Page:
Early on a Wednesday morning in Pittsfield, Massachusetts, a line of people perused boxes of fresh apples and green beans, frozen meat, and bags of bagels and biscuits at the South Congregational Church Community Food Pantry.
“What’s your number, honey? Your number?” Cindy Thomson asked each person. “Here’s your eggs.”
Thomson, 62, offered customer service that’s more solicitous than a supermarket. “Is there anything special I can help you find?” she asked one patron.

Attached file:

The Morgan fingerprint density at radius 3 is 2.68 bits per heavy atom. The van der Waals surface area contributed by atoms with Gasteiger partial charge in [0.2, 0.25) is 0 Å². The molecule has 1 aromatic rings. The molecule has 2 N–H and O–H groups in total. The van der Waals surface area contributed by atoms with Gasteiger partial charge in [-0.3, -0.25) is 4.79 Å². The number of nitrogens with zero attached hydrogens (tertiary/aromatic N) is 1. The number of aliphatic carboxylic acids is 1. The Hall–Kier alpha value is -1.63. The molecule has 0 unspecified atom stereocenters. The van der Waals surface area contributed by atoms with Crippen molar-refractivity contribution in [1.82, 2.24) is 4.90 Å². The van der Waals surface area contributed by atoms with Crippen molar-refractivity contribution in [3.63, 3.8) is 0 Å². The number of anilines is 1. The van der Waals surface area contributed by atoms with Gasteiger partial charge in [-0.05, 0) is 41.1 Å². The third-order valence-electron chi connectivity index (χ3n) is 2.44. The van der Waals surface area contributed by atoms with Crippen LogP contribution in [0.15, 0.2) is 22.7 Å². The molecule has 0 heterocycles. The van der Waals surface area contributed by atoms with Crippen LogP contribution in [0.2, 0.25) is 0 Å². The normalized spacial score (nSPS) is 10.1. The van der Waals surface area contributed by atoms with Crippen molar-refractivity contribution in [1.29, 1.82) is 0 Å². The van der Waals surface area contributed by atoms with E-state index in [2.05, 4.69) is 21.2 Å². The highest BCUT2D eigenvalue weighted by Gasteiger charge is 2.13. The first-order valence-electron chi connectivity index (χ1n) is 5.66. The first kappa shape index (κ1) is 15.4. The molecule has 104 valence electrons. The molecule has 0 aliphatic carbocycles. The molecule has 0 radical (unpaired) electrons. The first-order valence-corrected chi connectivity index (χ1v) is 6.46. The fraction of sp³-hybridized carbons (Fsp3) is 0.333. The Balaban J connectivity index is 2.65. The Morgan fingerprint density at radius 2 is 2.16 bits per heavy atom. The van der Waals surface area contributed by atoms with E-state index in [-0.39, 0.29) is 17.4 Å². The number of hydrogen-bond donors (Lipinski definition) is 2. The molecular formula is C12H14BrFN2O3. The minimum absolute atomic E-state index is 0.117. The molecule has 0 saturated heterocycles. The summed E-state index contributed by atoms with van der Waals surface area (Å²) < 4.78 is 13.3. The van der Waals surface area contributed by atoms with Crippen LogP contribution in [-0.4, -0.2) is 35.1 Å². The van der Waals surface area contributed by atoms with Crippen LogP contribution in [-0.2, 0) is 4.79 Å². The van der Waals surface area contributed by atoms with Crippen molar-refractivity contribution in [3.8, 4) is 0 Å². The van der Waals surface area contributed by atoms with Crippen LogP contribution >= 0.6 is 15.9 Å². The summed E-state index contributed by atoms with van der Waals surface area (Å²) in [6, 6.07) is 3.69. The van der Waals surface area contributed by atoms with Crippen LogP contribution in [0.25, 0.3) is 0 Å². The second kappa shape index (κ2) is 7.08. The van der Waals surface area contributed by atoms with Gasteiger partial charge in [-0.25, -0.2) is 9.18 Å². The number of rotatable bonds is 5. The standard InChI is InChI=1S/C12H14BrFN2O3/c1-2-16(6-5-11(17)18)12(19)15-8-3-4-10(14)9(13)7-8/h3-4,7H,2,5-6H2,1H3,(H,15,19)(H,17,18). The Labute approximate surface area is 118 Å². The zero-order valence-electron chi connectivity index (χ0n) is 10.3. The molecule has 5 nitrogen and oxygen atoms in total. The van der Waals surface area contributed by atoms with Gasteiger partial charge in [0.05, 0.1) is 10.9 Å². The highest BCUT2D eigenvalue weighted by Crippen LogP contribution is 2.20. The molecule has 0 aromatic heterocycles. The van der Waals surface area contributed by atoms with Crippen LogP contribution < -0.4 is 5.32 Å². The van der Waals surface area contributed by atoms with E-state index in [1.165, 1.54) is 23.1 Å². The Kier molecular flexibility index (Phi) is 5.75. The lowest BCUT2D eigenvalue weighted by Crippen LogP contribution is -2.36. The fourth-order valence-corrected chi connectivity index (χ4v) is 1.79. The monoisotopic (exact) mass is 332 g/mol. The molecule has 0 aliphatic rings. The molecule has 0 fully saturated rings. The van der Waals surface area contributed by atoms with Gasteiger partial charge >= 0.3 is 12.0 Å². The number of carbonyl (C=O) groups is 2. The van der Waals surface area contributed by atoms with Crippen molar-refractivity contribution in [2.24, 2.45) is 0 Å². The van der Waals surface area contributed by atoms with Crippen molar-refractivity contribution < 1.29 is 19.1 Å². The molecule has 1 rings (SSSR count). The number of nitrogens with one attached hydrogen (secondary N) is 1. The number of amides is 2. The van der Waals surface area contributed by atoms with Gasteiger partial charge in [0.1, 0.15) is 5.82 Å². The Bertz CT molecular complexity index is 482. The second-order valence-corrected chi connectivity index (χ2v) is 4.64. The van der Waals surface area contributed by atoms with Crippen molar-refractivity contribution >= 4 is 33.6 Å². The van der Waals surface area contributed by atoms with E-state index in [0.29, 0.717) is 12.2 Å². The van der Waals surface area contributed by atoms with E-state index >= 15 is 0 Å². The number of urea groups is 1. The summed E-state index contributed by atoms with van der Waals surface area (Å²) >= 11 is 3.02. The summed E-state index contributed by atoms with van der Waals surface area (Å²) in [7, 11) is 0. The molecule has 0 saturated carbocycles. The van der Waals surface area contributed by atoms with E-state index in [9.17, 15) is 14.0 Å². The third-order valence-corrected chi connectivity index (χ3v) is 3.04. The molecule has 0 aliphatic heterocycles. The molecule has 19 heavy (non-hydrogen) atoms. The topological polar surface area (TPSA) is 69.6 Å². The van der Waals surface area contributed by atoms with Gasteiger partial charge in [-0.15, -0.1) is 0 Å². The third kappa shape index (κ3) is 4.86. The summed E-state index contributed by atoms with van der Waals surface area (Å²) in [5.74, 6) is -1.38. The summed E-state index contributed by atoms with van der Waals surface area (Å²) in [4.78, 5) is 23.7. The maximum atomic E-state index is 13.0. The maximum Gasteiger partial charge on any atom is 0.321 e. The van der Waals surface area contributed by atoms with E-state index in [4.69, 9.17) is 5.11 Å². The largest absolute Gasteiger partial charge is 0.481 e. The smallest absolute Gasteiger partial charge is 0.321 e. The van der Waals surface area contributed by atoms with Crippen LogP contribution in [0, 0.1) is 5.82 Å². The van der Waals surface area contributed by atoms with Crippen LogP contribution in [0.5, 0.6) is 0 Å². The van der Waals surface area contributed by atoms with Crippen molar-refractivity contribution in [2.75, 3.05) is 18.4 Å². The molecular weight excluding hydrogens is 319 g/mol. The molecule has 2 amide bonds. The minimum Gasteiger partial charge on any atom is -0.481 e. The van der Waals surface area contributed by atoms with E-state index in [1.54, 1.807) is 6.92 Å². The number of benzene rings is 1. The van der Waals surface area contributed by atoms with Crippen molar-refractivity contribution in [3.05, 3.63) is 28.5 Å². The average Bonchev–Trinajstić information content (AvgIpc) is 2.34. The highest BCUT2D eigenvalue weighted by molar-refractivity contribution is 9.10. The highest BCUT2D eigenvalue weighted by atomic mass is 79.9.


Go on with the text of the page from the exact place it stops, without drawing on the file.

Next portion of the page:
“Just wondering if there is some hamburg somewhere in here?” he asked.
“Let me see,” said Thomson, poring through a box.
None of the staff here are paid. Thomson has been volunteering for seven years. She first came when things were tough for her.